SOMERSWORTH — Cuts in President Donald Trump’s proposed budget could have a serious impact at the local level.
U.S. Congresswoman Carol Shea-Porter, D-NH, visited the Strafford Nutrition and Meals on Wheels program in Somersworth Monday for a roundtable discussion with program recipients, volunteers and staff, to hear their concerns and to acknowledge the impact of the program.
According to Strafford Nutrition and Meals on Wheels Executive Director Jaymie Chagnon, they help 1,000 seniors, disabled adults, and veterans remain independently in their homes every day.
The president’s proposed budget calls for the elimination of Community Development Block Grants, which fund about 3 percent of the national Meals on Wheels program, but locally the percentage is likely much higher.
Chagnon said 80 percent of their revenue comes from state contracts and which are in large part funded by federal grants.
“For an agency likes ours it would be tremendous,” Chagnon said. “Even at 3 percent that would mean 2,500 meals that I would have to cut from people here who are already not getting as much as they need.”
Chagnon said when she heard news reports that White House officials claimed the program had no impact, she thought they were mistaken. She said they are not just addressing the physical health needs, but the mental health needs of the people they serve.
Meals on Wheels also helps lower healthcare costs by providing that daily check on seniors and others and alerting a family member before the issue becomes severe, Chagnon said.
Shea-Porter said the country has a social and moral contract with the people who have worked hard all their lives but now have been injured or are in need.
“We want everybody to come together, regardless of political party, age or income to say these are the programs that show our best face and show how we take care of each other,” Shea-Porter said. “Where they have gone for the cuts is deeply concerning.”
Staff and volunteers talked about the importance of visiting every day and how that is a comfort to the families who know that at least once a day someone is there.
Debi Duke said when she makes meal deliveries she tries to make it more like a social visit.
“The seniors in our area are very proud, they worked hard,” Duke said. “If it is more social, they don’t feel like they are poor. They feel like they are part of the community.”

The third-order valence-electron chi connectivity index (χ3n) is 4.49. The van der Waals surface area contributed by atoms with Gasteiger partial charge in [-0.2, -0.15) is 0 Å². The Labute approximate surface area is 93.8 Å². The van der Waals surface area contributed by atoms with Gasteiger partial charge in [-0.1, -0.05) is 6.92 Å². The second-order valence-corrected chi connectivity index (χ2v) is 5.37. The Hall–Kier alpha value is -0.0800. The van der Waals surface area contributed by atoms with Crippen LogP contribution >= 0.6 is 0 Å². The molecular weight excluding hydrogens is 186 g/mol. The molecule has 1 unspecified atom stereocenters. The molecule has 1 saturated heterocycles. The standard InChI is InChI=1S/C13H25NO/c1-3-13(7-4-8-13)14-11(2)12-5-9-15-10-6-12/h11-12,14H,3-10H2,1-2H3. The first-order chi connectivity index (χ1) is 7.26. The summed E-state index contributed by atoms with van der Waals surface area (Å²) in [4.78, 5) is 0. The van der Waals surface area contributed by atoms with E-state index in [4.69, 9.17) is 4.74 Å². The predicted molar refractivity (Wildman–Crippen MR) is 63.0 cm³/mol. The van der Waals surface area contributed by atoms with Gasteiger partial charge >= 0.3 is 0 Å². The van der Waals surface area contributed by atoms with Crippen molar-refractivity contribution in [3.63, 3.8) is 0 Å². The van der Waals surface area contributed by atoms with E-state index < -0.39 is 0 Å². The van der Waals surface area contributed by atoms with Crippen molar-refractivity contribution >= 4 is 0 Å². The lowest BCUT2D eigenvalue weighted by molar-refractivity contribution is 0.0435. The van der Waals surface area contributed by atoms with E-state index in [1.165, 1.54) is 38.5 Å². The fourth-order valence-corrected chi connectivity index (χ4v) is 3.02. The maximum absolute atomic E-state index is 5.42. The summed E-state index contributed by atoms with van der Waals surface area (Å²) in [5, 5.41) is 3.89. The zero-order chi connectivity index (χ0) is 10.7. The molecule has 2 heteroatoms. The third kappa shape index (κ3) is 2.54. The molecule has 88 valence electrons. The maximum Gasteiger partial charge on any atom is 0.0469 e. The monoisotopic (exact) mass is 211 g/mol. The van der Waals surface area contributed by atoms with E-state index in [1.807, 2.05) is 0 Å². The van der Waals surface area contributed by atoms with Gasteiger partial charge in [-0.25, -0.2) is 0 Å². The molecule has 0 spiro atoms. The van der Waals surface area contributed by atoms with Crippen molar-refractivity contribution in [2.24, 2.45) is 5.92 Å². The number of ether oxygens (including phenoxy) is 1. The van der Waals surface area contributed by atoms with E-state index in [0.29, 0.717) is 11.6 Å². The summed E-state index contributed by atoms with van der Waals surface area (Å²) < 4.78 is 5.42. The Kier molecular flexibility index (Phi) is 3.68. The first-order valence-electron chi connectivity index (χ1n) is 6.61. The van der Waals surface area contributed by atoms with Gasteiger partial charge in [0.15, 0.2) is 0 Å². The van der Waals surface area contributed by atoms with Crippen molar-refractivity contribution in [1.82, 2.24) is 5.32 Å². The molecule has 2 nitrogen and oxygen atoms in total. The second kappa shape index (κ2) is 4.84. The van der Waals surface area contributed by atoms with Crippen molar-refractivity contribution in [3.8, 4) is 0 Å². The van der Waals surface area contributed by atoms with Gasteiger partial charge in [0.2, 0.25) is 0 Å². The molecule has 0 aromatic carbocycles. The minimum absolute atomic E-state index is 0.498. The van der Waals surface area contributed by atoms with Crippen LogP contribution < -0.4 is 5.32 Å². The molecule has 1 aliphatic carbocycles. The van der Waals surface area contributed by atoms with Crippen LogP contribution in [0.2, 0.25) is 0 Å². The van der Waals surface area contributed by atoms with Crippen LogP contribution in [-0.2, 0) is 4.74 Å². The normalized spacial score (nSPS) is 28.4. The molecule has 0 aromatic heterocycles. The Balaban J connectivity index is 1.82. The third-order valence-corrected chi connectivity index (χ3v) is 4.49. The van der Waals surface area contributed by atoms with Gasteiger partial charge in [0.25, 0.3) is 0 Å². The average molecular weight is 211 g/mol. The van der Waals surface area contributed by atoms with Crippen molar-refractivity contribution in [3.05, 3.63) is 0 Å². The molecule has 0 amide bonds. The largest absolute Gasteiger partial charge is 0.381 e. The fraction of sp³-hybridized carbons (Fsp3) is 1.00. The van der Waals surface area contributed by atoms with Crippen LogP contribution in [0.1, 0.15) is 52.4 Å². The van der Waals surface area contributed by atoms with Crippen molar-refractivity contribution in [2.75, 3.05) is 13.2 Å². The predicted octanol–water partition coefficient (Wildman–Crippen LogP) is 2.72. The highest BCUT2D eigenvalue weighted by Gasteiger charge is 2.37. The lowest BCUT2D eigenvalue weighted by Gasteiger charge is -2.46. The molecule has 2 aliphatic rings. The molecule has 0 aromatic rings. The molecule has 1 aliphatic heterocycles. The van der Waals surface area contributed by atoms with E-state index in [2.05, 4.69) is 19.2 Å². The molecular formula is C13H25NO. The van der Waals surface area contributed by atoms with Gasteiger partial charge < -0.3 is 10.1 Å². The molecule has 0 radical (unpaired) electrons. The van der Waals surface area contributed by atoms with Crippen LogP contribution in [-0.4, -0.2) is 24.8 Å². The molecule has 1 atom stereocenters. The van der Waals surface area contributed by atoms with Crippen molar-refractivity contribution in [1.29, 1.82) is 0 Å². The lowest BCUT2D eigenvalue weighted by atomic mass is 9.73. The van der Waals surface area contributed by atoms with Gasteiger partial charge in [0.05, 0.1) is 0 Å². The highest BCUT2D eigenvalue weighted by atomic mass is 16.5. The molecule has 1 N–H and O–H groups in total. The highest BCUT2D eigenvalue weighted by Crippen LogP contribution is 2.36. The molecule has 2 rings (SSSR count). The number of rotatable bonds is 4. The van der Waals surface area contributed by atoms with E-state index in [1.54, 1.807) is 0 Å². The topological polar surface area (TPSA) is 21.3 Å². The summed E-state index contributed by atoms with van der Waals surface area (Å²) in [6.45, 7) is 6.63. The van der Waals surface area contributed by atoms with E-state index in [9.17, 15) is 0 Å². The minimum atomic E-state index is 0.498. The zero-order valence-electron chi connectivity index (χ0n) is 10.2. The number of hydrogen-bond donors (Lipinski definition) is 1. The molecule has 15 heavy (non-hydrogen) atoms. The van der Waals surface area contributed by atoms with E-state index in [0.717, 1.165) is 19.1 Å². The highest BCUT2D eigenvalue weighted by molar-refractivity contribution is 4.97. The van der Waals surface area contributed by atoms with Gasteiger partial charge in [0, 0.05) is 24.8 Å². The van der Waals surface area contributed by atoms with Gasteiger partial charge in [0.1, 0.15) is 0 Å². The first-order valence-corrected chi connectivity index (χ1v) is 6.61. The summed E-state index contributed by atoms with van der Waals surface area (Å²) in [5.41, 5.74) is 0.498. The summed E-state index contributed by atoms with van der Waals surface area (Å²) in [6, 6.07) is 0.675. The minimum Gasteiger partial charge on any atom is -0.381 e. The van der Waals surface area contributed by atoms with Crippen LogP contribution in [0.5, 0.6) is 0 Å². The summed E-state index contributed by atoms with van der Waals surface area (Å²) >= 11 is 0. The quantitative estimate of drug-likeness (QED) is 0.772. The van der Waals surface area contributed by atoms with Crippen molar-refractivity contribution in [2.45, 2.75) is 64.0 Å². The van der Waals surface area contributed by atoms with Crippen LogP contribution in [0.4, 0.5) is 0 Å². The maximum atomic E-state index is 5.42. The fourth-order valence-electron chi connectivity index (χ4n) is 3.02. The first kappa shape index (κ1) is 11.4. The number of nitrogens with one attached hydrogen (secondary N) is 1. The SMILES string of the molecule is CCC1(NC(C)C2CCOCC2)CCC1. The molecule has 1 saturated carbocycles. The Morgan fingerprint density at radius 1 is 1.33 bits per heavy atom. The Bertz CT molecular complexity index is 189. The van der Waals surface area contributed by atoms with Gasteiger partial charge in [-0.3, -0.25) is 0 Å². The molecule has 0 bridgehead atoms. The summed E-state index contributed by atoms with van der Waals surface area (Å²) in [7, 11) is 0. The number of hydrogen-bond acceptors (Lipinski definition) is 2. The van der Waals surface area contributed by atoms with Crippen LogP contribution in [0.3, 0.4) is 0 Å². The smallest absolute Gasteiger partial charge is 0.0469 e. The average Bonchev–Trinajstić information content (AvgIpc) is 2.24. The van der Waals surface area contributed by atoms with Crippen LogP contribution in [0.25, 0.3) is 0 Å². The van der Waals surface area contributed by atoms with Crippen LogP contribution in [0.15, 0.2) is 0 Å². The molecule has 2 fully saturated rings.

Duke said they will even do small favors, such as changing the clocks so the senior doesn’t have to climb up on a chair.
Eva Call said she is 75 and her income is just $439 a month, leaving her just $2 a day to buy food. She is being treated for two cancers and her doctor told her to contact Meals on Wheels because her poor nutrition was causing serious health issues.
She said she has no family and no children, so the daily visit from Duke means a lot to her.
“Sometimes I don’t go out for a week at a time, but she is there every day,” Call said. “Just knowing she is coming is important to me.”
Chagnon also pointed out that at the national level there is support for the program from donations; in Strafford County the income levels don’t support that.
“We get some money from the county and will be reaching out to the communities to ask for support,” Chagnon said. “People can donate if they want to and we can always use more volunteers.”
Shea-Porter said Trump’s budget calls for an almost 18 percent cut in funding for the Department of Health and Human Services, and once its budget is made, Meals on Wheels could be affected.
Shea-Porter said Trump’s budget is being called the “skinny budget” because it is short on details, making it hard to know what the impact will be, but in the meantime, people need to raise their voices in support of these services.
“These stories here are playing out across the country,” Shea-Porter said. “I will take what I have heard here and share it with my colleagues, some Republicans.”